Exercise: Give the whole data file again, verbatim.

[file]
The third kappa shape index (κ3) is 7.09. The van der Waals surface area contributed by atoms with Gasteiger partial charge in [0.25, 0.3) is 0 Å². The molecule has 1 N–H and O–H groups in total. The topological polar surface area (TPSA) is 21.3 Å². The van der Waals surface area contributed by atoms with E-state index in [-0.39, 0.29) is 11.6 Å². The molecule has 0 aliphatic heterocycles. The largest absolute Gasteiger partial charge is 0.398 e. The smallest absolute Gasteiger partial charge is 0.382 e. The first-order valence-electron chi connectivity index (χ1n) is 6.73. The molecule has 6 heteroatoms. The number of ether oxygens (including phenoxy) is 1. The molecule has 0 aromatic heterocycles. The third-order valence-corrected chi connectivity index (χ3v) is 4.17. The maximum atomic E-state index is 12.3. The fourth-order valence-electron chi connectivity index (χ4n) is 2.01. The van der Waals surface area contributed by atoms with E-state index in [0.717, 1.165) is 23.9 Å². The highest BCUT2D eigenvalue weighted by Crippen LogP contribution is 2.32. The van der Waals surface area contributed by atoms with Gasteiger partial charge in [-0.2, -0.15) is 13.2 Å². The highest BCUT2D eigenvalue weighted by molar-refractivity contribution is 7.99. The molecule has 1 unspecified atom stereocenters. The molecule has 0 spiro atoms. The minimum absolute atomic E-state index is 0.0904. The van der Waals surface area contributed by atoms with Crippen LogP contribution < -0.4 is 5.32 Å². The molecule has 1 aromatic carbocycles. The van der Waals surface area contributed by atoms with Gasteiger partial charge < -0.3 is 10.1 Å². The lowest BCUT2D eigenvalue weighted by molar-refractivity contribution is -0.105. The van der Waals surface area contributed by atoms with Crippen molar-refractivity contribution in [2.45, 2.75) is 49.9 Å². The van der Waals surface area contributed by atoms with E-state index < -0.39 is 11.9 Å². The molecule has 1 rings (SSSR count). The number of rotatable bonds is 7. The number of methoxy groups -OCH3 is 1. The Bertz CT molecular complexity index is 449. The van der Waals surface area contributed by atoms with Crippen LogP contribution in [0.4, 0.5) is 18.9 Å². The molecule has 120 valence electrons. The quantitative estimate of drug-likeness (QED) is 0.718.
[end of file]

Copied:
The third kappa shape index (κ3) is 7.09. The van der Waals surface area contributed by atoms with Gasteiger partial charge in [0.25, 0.3) is 0 Å². The molecule has 1 N–H and O–H groups in total. The topological polar surface area (TPSA) is 21.3 Å². The van der Waals surface area contributed by atoms with E-state index in [-0.39, 0.29) is 11.6 Å². The molecule has 0 aliphatic heterocycles. The largest absolute Gasteiger partial charge is 0.398 e. The smallest absolute Gasteiger partial charge is 0.382 e. The first-order valence-electron chi connectivity index (χ1n) is 6.73. The molecule has 6 heteroatoms. The number of ether oxygens (including phenoxy) is 1. The molecule has 0 aromatic heterocycles. The third-order valence-corrected chi connectivity index (χ3v) is 4.17. The maximum atomic E-state index is 12.3. The fourth-order valence-electron chi connectivity index (χ4n) is 2.01. The van der Waals surface area contributed by atoms with E-state index in [0.717, 1.165) is 23.9 Å². The highest BCUT2D eigenvalue weighted by Crippen LogP contribution is 2.32. The van der Waals surface area contributed by atoms with Gasteiger partial charge in [-0.2, -0.15) is 13.2 Å². The highest BCUT2D eigenvalue weighted by molar-refractivity contribution is 7.99. The molecule has 1 unspecified atom stereocenters. The molecule has 0 spiro atoms. The minimum absolute atomic E-state index is 0.0904. The van der Waals surface area contributed by atoms with Crippen LogP contribution < -0.4 is 5.32 Å². The molecule has 1 aromatic carbocycles. The van der Waals surface area contributed by atoms with Gasteiger partial charge < -0.3 is 10.1 Å². The lowest BCUT2D eigenvalue weighted by molar-refractivity contribution is -0.105. The van der Waals surface area contributed by atoms with Crippen molar-refractivity contribution in [2.45, 2.75) is 49.9 Å². The van der Waals surface area contributed by atoms with E-state index < -0.39 is 11.9 Å². The molecule has 1 rings (SSSR count). The number of rotatable bonds is 7. The number of methoxy groups -OCH3 is 1. The Bertz CT molecular complexity index is 449. The van der Waals surface area contributed by atoms with Crippen LogP contribution in [0.4, 0.5) is 18.9 Å². The molecule has 120 valence electrons. The quantitative estimate of drug-likeness (QED) is 0.718.